2.3 Document E22

The subject-matter of claims 1 and 19 of the patent in suit is entitled to the priority date of 29 March 1995, derived from the date of filing of USSN 08/412,807. The disclosure of the priority document is essentially the same as that of the application as filed. The claims are thus entitled to the priority date of 29 March 1995 for the same reasons as the amendments to claims 1 and 19 satisfy the requirements of Article 123(2) EPC (cf. point 1.1 above).

Document E22 thus does not form part of the state of the art.

2.4 The subject-matter of claim 1 is thus new.

3. Inventive step

3.1 Closest Prior Art

It is suggested on behalf of the appellant that either document E20 or E4 could be regarded as representing the closest prior art.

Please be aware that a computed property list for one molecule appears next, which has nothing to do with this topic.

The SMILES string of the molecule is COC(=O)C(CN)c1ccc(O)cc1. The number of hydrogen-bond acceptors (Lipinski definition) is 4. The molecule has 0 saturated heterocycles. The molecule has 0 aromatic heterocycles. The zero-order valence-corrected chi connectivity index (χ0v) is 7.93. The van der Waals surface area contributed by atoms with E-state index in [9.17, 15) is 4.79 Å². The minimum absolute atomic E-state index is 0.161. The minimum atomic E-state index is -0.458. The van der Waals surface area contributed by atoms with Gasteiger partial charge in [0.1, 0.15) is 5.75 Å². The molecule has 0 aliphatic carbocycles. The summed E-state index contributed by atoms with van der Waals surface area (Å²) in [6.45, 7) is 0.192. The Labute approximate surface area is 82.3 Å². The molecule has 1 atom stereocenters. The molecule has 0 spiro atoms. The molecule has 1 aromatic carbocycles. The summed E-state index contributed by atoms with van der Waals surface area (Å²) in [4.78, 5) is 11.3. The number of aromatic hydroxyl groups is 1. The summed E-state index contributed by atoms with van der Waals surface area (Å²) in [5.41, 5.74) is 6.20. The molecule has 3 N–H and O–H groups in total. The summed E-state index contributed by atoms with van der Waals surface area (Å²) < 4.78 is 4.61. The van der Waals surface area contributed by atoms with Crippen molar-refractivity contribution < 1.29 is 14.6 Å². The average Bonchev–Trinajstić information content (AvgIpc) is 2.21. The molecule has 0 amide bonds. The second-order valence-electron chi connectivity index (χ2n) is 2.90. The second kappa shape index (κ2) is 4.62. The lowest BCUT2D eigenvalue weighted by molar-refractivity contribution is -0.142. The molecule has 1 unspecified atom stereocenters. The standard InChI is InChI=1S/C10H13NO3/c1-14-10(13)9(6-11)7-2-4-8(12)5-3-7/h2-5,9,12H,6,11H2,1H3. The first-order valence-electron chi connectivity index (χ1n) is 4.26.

Document E4 discloses a container in which the base is reinforced by the provision of circumferentially spaced radial ribs (column 1, lines 27 to 41). As discussed in document E1 at page 3, line 30 to page 5, line 2, the containers of document E4 are not suitable for refilling, since they suffer from caustic stress cracking and volume change when subjected to refill cycles including a caustic wash. Document E4 thus does not provide a suitable starting point for the invention of the patent in suit, which relates to a refillable container able to withstand at least 10 refill cycles.